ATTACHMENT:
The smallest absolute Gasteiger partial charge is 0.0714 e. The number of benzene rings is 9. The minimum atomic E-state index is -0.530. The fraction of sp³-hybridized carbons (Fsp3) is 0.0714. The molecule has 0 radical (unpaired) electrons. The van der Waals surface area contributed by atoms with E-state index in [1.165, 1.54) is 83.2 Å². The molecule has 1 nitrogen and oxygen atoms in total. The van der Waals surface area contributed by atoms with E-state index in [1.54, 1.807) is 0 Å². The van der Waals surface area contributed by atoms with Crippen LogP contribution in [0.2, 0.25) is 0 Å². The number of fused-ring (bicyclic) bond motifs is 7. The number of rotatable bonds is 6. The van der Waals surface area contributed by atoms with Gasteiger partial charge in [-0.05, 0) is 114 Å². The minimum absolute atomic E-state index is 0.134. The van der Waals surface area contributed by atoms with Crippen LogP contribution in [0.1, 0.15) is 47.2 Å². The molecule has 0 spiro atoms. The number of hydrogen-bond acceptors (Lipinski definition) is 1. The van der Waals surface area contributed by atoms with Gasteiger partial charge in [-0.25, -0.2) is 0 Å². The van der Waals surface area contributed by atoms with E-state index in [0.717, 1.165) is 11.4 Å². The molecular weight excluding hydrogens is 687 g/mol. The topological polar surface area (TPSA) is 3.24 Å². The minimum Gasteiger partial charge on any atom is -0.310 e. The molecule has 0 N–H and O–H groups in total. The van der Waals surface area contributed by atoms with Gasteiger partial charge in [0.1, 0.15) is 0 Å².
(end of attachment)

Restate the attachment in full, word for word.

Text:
The smallest absolute Gasteiger partial charge is 0.0714 e. The number of benzene rings is 9. The minimum atomic E-state index is -0.530. The fraction of sp³-hybridized carbons (Fsp3) is 0.0714. The molecule has 0 radical (unpaired) electrons. The van der Waals surface area contributed by atoms with E-state index in [1.165, 1.54) is 83.2 Å². The molecule has 1 nitrogen and oxygen atoms in total. The van der Waals surface area contributed by atoms with E-state index in [1.54, 1.807) is 0 Å². The van der Waals surface area contributed by atoms with Crippen LogP contribution in [0.2, 0.25) is 0 Å². The number of fused-ring (bicyclic) bond motifs is 7. The number of rotatable bonds is 6. The van der Waals surface area contributed by atoms with Gasteiger partial charge in [-0.05, 0) is 114 Å². The minimum absolute atomic E-state index is 0.134. The van der Waals surface area contributed by atoms with Crippen LogP contribution in [0.1, 0.15) is 47.2 Å². The molecule has 0 spiro atoms. The number of hydrogen-bond acceptors (Lipinski definition) is 1. The van der Waals surface area contributed by atoms with Gasteiger partial charge in [-0.25, -0.2) is 0 Å². The van der Waals surface area contributed by atoms with E-state index in [0.717, 1.165) is 11.4 Å². The molecular weight excluding hydrogens is 687 g/mol. The topological polar surface area (TPSA) is 3.24 Å². The minimum Gasteiger partial charge on any atom is -0.310 e. The molecule has 0 N–H and O–H groups in total. The van der Waals surface area contributed by atoms with Gasteiger partial charge in [0.1, 0.15) is 0 Å².